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Scrap Montana’s rights-abusing TikTok ban 

Montana must immediately repeal its new rights-abusing TikTok ban and instead focus on adopting a human rights solution to combating social media data collection and security alarms.

In the face of outcry from federal lawmakers, civil society, and human rights defenders, Governor Greg Gianforte this week signed into law a statewide ban on social media applications owned by “foreign adversaries,” a move aimed primarily at the social media platform TikTok. Gianforte also issued a separate executive order prohibiting the use of any social media application “tied to foreign adversaries” on all state government devices. The courts must intervene before the ban takes effect on January 1, 2024.

Montana must not be allowed to legitimize digital authoritarianism. Banning social media applications across the entire state not only violates the rights of people in and traveling through Montana but could offer a justification — and inspiration — to repressive governments seeking to censor information and enact retaliatory bans. Overreaching censorship across apps like TikTok will only feed internet fragmentation and choke the free flow of information and freedom of expression. Willmary Escoto, U.S. Policy Analyst at Access Now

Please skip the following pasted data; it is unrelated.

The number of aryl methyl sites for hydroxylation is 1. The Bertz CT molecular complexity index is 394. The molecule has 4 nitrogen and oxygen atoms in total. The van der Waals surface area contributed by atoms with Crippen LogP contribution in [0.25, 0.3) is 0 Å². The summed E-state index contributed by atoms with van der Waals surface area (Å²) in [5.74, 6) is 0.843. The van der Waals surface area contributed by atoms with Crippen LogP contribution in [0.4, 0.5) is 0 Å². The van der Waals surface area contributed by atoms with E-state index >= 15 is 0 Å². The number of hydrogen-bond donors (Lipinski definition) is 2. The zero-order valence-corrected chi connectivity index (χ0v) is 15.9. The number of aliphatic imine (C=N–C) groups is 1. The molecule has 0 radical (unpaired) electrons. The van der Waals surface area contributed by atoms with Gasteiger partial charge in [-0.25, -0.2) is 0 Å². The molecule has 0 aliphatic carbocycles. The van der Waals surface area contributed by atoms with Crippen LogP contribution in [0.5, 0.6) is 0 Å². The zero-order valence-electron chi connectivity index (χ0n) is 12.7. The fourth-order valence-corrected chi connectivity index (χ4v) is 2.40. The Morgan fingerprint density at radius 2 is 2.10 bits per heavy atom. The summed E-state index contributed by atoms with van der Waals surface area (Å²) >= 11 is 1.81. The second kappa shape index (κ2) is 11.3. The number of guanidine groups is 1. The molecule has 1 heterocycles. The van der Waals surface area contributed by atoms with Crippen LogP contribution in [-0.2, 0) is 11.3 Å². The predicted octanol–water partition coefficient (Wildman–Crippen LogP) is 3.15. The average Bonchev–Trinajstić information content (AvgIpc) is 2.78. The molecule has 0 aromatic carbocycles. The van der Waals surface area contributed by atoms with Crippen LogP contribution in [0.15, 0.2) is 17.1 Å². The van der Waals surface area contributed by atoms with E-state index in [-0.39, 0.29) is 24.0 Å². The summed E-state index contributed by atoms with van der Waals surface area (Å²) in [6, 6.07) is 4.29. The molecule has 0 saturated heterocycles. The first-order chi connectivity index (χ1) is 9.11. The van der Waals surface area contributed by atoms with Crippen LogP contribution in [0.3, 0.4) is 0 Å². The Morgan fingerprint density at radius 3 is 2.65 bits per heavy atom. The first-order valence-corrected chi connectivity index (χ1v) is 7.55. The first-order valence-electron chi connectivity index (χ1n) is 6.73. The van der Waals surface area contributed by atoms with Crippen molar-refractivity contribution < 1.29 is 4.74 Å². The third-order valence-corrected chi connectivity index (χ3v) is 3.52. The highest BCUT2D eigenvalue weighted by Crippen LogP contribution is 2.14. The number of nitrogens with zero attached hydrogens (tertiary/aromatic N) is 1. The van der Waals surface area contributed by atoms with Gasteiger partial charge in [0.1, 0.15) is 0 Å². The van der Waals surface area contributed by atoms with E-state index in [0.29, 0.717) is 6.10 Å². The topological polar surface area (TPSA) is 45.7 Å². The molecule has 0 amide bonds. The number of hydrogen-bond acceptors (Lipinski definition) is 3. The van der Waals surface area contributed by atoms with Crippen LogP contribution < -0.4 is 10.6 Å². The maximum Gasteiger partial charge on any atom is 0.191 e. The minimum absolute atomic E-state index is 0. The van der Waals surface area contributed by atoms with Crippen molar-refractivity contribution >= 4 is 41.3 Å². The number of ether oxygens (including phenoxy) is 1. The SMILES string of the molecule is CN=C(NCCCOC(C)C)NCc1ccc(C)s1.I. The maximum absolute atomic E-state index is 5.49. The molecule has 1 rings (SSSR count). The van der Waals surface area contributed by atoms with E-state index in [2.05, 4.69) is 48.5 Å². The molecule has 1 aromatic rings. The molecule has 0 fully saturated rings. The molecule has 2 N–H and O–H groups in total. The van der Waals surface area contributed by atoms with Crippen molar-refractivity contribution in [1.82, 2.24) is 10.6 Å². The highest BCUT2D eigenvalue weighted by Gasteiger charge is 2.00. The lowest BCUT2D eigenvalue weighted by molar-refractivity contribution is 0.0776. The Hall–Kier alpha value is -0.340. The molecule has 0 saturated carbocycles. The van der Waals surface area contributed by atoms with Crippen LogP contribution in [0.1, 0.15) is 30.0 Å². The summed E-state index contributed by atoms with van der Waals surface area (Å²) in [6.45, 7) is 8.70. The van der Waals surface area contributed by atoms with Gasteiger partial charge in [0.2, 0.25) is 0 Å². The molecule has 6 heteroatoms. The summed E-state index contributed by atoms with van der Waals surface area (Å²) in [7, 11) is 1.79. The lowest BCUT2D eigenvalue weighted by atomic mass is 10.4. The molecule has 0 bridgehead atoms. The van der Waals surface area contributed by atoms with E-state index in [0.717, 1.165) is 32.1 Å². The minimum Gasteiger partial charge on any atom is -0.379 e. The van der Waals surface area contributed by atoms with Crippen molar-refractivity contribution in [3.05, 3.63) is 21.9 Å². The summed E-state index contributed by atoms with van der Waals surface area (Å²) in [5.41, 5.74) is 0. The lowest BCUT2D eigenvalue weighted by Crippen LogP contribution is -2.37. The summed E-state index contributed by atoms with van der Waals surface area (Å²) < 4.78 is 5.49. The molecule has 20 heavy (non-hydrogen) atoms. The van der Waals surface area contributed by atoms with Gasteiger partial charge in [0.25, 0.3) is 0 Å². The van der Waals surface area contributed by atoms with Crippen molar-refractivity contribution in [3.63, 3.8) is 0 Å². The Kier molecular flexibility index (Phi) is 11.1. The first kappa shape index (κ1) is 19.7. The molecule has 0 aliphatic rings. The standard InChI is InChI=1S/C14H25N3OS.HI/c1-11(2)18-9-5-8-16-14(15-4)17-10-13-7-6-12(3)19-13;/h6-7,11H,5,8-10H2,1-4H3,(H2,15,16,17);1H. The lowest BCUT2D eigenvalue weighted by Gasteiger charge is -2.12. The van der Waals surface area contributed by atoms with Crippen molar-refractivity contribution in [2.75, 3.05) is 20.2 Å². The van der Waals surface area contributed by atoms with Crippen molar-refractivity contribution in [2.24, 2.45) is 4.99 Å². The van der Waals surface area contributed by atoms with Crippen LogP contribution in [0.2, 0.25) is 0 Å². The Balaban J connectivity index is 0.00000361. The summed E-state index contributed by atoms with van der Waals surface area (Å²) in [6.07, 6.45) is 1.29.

State and federal proposals have been part of growing efforts to restrict TikTok in the U.S., raising fundamental red flags around government overreach when it comes to digital rights and highlighting the urgent need to seriously address how companies collect, use, and monetize personal data.

The Montana ban will prohibit TikTok from operating within the state and prevent app stores from allowing people in Montana to download the TikTok application. Companies found to be enabling downloads will initially face a fine of 10,000 USD, with an additional 10,000 USD penalty imposed for each day the violation continues. 

While Montana has taken the unprecedented step of implementing a statewide ban on downloads and usage of TikTok for everyone in its borders, limited bans have already been issued at the federal and state level for government-owned devices, as well as on university networks. For example, over 20 universities have removed TikTok from their servers. At the federal level, President Joe Biden signed a ban prohibiting the federal government’s nearly four million employees from using TikTok on devices owned by its agencies.

Addressing data protection and privacy abuses requires meaningful dialogue and comprehensive policy approaches that balance individual rights, innovation, and societal benefits. Access Now urges Montana lawmakers to address the complexities of data governance and protection without compromising robust privacy protections and transparency data practices.